Following a decision at our AGM in March, this magazine will now be edited by committee. Members are invited to send in articles and news that they would like to see included. Please contact the editorial team on the email displayed in current issues of AirTime.
The Clansman VRC353 vehicular or Fixed station Transceiver covers 30-75.975Mhz with an output power of circa 50W. This radio can be used for re-broadcast when associated with the RB2 or similar harness interface. NATO radios have an embedded 150Hz tone similar to CTCSS which triggers the re-broadcast function. In Clansman equipment this tone is filtered out so that the operator is not aware of its presence.
When set to Narrow, the main deviation is about 6kHz which is acceptable for amateur 4m or 6m frequencies with 25kHz channel separation. However the Tone deviation is set at about 1.6kHz which is much higher than the normal 10-20% of system deviation. Amateurs using Clansman or most converted PMR sets will enjoy filtering of frequencies below 300Hz. Others will hear an, perhaps annoying 150Hz buzz!
Fortunately turning off the tone produced by the VRC353 is a relatively easy process. The Silica Gell Dessicator at the rear of the outer case should be unscrewed first. This releases any difference in air pressure between the internal hermetically sealed case and local atmosphere. Next remove the four Hex bolts in each of the front corners of the case. Now release the Hex bolt between the two cooling fans.
Using the handle on the front of the transceiver gently pull the body out of the case. Be careful as the outer case and main unit are both quite heavy. Once withdrawn, lay the unit on a protective and ideally, grounded static conductive matting as pictured below.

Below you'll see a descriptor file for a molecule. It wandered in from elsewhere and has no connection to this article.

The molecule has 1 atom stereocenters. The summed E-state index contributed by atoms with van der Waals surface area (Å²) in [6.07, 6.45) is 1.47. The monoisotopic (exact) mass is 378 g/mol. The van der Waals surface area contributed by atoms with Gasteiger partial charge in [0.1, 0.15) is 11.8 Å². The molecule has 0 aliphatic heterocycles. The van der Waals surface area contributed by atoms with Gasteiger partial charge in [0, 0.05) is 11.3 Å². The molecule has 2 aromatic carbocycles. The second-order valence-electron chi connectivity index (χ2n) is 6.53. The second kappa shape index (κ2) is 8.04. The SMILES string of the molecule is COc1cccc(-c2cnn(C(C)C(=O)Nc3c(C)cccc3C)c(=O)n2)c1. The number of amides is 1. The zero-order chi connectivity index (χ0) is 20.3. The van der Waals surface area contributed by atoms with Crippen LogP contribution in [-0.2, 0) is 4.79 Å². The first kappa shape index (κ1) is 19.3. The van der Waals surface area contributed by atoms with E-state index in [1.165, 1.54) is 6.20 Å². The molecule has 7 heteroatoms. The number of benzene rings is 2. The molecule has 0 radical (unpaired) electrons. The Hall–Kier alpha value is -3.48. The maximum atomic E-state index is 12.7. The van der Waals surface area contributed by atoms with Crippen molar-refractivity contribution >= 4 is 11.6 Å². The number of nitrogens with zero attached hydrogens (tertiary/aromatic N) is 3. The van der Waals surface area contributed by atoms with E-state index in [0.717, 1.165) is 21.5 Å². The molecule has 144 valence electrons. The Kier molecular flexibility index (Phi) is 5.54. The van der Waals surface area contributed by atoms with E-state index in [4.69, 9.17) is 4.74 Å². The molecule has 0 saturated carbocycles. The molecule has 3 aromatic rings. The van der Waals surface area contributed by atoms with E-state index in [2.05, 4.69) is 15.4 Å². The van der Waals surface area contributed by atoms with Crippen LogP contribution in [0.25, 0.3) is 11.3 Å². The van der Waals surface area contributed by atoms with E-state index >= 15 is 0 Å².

On the lower left hand side of the radio (viewed from the front) is found a group of four control boards. Printed Electronic Circuits (PEC’s) These boards number from the bottom and it is No.2b that contains the Transmitter Deviation controls. There is a plate retaining the PECs held in place by two fasteners. It is not necessary to remove this plate or any board.
Adjustments should be made through the slot in the plate where each Multi-Turn Potentiometer is readily accessible. These controls are labelled A, D & T from left to right.
“A” adjusts the Main or Analogue deviation. “D” adjusts the Data Deviation and “T” (R2) the Tone deviation. Do not touch the Analogue of Data deviation controls unless you have access to a good deviation meter and audio signal source!
The transceiver should be tested before and after adjustments to ensure that it is functioning correctly. Please do not carry out any adjustments unless you are competent with working on such complex equipment. Also bear in mind that these radios are were first produced in 1977 and suffer from the usual component ageing, making their future reliability increasingly uncertain. Repairs require special to type test equipment that may not be available to most radio amateurs.
However properly maintained VRC353s are generally quite reliable and capable of some very good performance when used on FM (Narrow) in the Four and Six metre amateur bands.
Above photograph shows details to locate the Deviation adjustments. The three presets are visible through the slot in the Control Board cover. Tone level is by the right hand control labelled “T”
When reassembling the unit and replacing the outer case ensure that this is done in dry warm conditions. Apply a smear of general purpose grease around the front panel “O” ring seal, then replace and tighten the Hex bolts. Lastly the perforated aluminium tube containing the dessicant should be unscrewed from its retaining window. Dry this in an Oven at around 100 degrees C before reassembly and return it to its original position in the case.
The note regarding Beryllium Oxide refers to the Transmitter Output valve and is only a hazard to health if damaged or tampered with.